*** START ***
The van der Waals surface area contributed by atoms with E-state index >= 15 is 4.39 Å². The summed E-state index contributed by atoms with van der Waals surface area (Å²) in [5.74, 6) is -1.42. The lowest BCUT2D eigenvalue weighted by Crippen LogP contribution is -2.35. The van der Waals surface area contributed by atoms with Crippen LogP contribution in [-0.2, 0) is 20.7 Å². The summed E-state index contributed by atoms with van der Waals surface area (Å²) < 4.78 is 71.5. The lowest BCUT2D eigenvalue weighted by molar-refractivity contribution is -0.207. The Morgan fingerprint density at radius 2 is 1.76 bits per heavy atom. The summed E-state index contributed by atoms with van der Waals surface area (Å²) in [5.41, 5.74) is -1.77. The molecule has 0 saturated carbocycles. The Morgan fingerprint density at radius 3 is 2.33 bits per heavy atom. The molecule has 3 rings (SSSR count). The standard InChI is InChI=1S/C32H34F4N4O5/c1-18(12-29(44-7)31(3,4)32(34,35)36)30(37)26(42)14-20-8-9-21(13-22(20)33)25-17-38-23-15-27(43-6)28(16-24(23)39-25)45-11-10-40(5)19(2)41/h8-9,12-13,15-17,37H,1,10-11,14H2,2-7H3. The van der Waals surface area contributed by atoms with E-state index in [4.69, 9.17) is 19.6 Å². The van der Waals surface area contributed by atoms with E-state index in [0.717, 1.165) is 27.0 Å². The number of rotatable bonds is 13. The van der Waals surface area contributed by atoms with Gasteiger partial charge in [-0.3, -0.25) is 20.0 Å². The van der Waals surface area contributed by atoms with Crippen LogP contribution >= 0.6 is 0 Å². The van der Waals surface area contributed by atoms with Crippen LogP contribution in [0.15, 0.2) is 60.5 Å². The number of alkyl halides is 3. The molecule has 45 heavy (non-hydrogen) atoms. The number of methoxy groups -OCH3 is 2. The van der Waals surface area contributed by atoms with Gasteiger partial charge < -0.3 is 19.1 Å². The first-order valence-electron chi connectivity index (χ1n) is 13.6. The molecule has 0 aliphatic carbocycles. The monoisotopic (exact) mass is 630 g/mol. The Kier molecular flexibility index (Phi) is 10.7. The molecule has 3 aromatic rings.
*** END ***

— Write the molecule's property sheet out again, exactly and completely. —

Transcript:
The van der Waals surface area contributed by atoms with E-state index >= 15 is 4.39 Å². The summed E-state index contributed by atoms with van der Waals surface area (Å²) in [5.74, 6) is -1.42. The lowest BCUT2D eigenvalue weighted by Crippen LogP contribution is -2.35. The van der Waals surface area contributed by atoms with Crippen LogP contribution in [-0.2, 0) is 20.7 Å². The summed E-state index contributed by atoms with van der Waals surface area (Å²) < 4.78 is 71.5. The lowest BCUT2D eigenvalue weighted by molar-refractivity contribution is -0.207. The Morgan fingerprint density at radius 2 is 1.76 bits per heavy atom. The summed E-state index contributed by atoms with van der Waals surface area (Å²) in [5.41, 5.74) is -1.77. The molecule has 0 saturated carbocycles. The Morgan fingerprint density at radius 3 is 2.33 bits per heavy atom. The molecule has 3 rings (SSSR count). The standard InChI is InChI=1S/C32H34F4N4O5/c1-18(12-29(44-7)31(3,4)32(34,35)36)30(37)26(42)14-20-8-9-21(13-22(20)33)25-17-38-23-15-27(43-6)28(16-24(23)39-25)45-11-10-40(5)19(2)41/h8-9,12-13,15-17,37H,1,10-11,14H2,2-7H3. The van der Waals surface area contributed by atoms with E-state index in [4.69, 9.17) is 19.6 Å². The van der Waals surface area contributed by atoms with E-state index in [0.717, 1.165) is 27.0 Å². The number of rotatable bonds is 13. The van der Waals surface area contributed by atoms with Gasteiger partial charge in [-0.3, -0.25) is 20.0 Å². The van der Waals surface area contributed by atoms with Crippen LogP contribution >= 0.6 is 0 Å². The van der Waals surface area contributed by atoms with Crippen LogP contribution in [0.15, 0.2) is 60.5 Å². The number of alkyl halides is 3. The molecule has 45 heavy (non-hydrogen) atoms. The number of methoxy groups -OCH3 is 2. The van der Waals surface area contributed by atoms with Gasteiger partial charge < -0.3 is 19.1 Å². The first-order valence-electron chi connectivity index (χ1n) is 13.6. The molecule has 0 aliphatic carbocycles. The monoisotopic (exact) mass is 630 g/mol. The Kier molecular flexibility index (Phi) is 10.7. The molecule has 3 aromatic rings.